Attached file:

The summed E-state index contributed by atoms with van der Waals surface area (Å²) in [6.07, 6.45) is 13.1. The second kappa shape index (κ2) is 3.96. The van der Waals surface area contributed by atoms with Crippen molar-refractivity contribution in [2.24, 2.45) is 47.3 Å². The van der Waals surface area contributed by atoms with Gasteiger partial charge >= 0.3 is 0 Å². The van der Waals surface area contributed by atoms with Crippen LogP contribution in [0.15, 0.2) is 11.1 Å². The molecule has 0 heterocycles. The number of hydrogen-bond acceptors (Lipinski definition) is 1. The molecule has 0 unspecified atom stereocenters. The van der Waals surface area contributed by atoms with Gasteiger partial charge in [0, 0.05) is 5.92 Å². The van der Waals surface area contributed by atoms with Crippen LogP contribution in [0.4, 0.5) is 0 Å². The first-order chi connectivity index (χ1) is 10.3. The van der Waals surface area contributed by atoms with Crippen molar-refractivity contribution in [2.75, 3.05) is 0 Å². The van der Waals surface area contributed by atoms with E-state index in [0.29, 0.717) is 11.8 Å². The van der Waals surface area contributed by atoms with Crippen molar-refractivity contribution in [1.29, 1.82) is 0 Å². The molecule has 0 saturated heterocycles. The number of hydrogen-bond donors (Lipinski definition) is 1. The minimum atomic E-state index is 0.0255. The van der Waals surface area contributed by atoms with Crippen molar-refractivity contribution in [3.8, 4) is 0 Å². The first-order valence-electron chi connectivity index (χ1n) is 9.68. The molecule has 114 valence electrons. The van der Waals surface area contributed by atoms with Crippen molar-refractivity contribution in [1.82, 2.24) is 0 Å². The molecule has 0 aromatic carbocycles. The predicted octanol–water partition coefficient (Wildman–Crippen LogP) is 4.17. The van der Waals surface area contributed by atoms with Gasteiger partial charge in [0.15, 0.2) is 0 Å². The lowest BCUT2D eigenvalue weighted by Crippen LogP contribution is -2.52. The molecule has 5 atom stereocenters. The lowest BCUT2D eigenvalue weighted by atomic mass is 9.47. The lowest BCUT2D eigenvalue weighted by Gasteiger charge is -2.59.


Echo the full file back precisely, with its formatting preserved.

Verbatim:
The summed E-state index contributed by atoms with van der Waals surface area (Å²) in [6.07, 6.45) is 13.1. The second kappa shape index (κ2) is 3.96. The van der Waals surface area contributed by atoms with Crippen molar-refractivity contribution in [2.24, 2.45) is 47.3 Å². The van der Waals surface area contributed by atoms with Gasteiger partial charge >= 0.3 is 0 Å². The van der Waals surface area contributed by atoms with Crippen LogP contribution in [0.15, 0.2) is 11.1 Å². The molecule has 0 heterocycles. The number of hydrogen-bond acceptors (Lipinski definition) is 1. The molecule has 0 unspecified atom stereocenters. The van der Waals surface area contributed by atoms with Gasteiger partial charge in [0, 0.05) is 5.92 Å². The van der Waals surface area contributed by atoms with Crippen LogP contribution in [0.4, 0.5) is 0 Å². The first-order chi connectivity index (χ1) is 10.3. The van der Waals surface area contributed by atoms with Crippen molar-refractivity contribution in [2.75, 3.05) is 0 Å². The van der Waals surface area contributed by atoms with E-state index in [0.29, 0.717) is 11.8 Å². The van der Waals surface area contributed by atoms with Crippen molar-refractivity contribution in [1.29, 1.82) is 0 Å². The molecule has 0 saturated heterocycles. The number of hydrogen-bond donors (Lipinski definition) is 1. The minimum atomic E-state index is 0.0255. The van der Waals surface area contributed by atoms with Crippen molar-refractivity contribution in [3.8, 4) is 0 Å². The first-order valence-electron chi connectivity index (χ1n) is 9.68. The molecule has 114 valence electrons. The van der Waals surface area contributed by atoms with Crippen molar-refractivity contribution in [1.82, 2.24) is 0 Å². The molecule has 0 aromatic carbocycles. The predicted octanol–water partition coefficient (Wildman–Crippen LogP) is 4.17. The van der Waals surface area contributed by atoms with Gasteiger partial charge in [0.15, 0.2) is 0 Å². The lowest BCUT2D eigenvalue weighted by Crippen LogP contribution is -2.52. The molecule has 5 atom stereocenters. The lowest BCUT2D eigenvalue weighted by atomic mass is 9.47. The lowest BCUT2D eigenvalue weighted by Gasteiger charge is -2.59.